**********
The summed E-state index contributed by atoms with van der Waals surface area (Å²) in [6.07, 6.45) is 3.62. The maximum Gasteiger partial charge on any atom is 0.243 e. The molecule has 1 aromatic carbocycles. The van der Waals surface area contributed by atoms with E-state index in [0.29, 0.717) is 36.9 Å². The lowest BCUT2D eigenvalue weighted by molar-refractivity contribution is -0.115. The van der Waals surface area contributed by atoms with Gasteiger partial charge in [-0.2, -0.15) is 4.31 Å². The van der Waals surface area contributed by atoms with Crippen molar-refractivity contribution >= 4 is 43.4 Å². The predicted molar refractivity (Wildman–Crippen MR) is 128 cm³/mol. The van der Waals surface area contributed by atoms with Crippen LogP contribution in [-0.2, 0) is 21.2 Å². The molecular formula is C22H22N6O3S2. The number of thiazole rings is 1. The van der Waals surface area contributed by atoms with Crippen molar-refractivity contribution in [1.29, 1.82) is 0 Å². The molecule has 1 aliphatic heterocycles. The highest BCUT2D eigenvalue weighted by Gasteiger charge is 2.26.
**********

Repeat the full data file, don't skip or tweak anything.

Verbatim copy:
The summed E-state index contributed by atoms with van der Waals surface area (Å²) in [6.07, 6.45) is 3.62. The maximum Gasteiger partial charge on any atom is 0.243 e. The molecule has 1 aromatic carbocycles. The van der Waals surface area contributed by atoms with E-state index in [0.29, 0.717) is 36.9 Å². The lowest BCUT2D eigenvalue weighted by molar-refractivity contribution is -0.115. The van der Waals surface area contributed by atoms with Gasteiger partial charge in [-0.2, -0.15) is 4.31 Å². The van der Waals surface area contributed by atoms with Crippen molar-refractivity contribution >= 4 is 43.4 Å². The predicted molar refractivity (Wildman–Crippen MR) is 128 cm³/mol. The van der Waals surface area contributed by atoms with Crippen LogP contribution in [-0.2, 0) is 21.2 Å². The molecular formula is C22H22N6O3S2. The number of thiazole rings is 1. The van der Waals surface area contributed by atoms with Crippen molar-refractivity contribution in [1.29, 1.82) is 0 Å². The molecule has 1 aliphatic heterocycles. The highest BCUT2D eigenvalue weighted by Gasteiger charge is 2.26.